How Do I Know My Therapy is Working?



I come from two separate worlds. I am an artist, first and foremost. Art helps me frame my experiences and communicate my ideas. Art makes me feel happy, comfortable, and excited. I’m also a mental health professional. Mental health professionals do not use art to frame their experiences. They use facts to communicate their ideas. Mental health professionals rely on science, not feelings.


Alright, alright… this may be some “black and white thinking” on my part. But art therapy is unique in that it combines the worlds of science and art. Two worlds we don’t usually like to combine. As you can imagine, this causes a bit of unrest in the psychology community. “Paint your feelings!” doesn’t exactly fit the medical model.


Art Therapy: The Red-Headed Step-Child

When I’m hanging with fellow clinicians (therapists have personal lives, too), I get a few sideways glances. I’ll get comments like, “Oh, don’t worry about getting at the tough stuff with client X. That’s what her counselor is for!” Or, “What fun project is your group working on?” Or my personal favorite, “Can you make this sign/decoration/happy birthday card for us?!”


Art therapy is so much more than crafting and “brightening up the office.” And because advocating for myself and my work is so fundamental to my professional identity, I’ve gotten pretty good at it. (I’m also an only child, and as psychology tells us, I’m a bit of a know-it-all.)


So let me advocate.


Art Isn’t Science and Science Isn’t Art




Yes, it is. Or at least, it can be. First things first: When we ask if something is scientifically sound, what we’re really asking is, “Is it effective?” and “How do we know? What evidence do we have to support that claim?” A quick google search will give you a richer understanding of important terms like empirical, verifiable, evidence-based, etc., all crucial to evaluating the success of a treatment intervention. Essentially, legitimate data supporting a facility’s effectiveness should be their modus operandi. For example, Sanford House’s curriculum relies on several evidence-based treatments. Their website reads:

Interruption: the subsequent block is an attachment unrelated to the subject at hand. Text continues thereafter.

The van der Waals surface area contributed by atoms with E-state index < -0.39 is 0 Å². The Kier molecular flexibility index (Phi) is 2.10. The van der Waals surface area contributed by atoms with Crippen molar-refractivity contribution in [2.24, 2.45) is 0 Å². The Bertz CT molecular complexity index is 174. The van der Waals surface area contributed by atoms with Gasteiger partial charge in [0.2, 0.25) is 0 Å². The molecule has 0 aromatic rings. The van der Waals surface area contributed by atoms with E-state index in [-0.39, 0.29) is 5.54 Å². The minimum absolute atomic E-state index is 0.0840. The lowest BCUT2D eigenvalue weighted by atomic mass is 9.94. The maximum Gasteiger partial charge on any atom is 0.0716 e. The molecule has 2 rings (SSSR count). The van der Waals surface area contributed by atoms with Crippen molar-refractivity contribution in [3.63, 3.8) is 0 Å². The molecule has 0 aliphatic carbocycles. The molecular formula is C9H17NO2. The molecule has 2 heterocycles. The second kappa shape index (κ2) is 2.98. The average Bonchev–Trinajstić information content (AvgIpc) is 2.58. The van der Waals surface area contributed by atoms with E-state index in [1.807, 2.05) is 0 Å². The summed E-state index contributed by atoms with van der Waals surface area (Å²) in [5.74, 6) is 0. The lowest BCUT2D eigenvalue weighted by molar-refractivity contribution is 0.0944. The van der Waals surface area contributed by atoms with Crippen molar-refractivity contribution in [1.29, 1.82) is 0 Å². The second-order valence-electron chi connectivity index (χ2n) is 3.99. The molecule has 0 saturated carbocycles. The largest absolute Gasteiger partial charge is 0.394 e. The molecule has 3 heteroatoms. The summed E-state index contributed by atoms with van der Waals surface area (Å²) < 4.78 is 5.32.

“Our treatment philosophy incorporates substance abuse and co-occurring mental health disorders in integrated treatment and utilizes evidence-based practices from Seeking Safety to address trauma, Motivational Interviewing, Mindfulness Based Stress Reduction, Mindfulness Based Cognitive Therapy, and Interactive Journaling. Sanford House continually strives to better serve our clients…”


Additionally, staff qualifications are found on the “Meet Our Team” page. This stuff may sound obvious, but there are many treatment centers that do not provide this information to potential clients. That’s why it is so very, very important to do your research before beginning a new therapy regime. The facility’s treatment philosophy and accreditations should be easy to find and understand. (And if they aren’t – ASK!)


Art Therapy and Scientific Research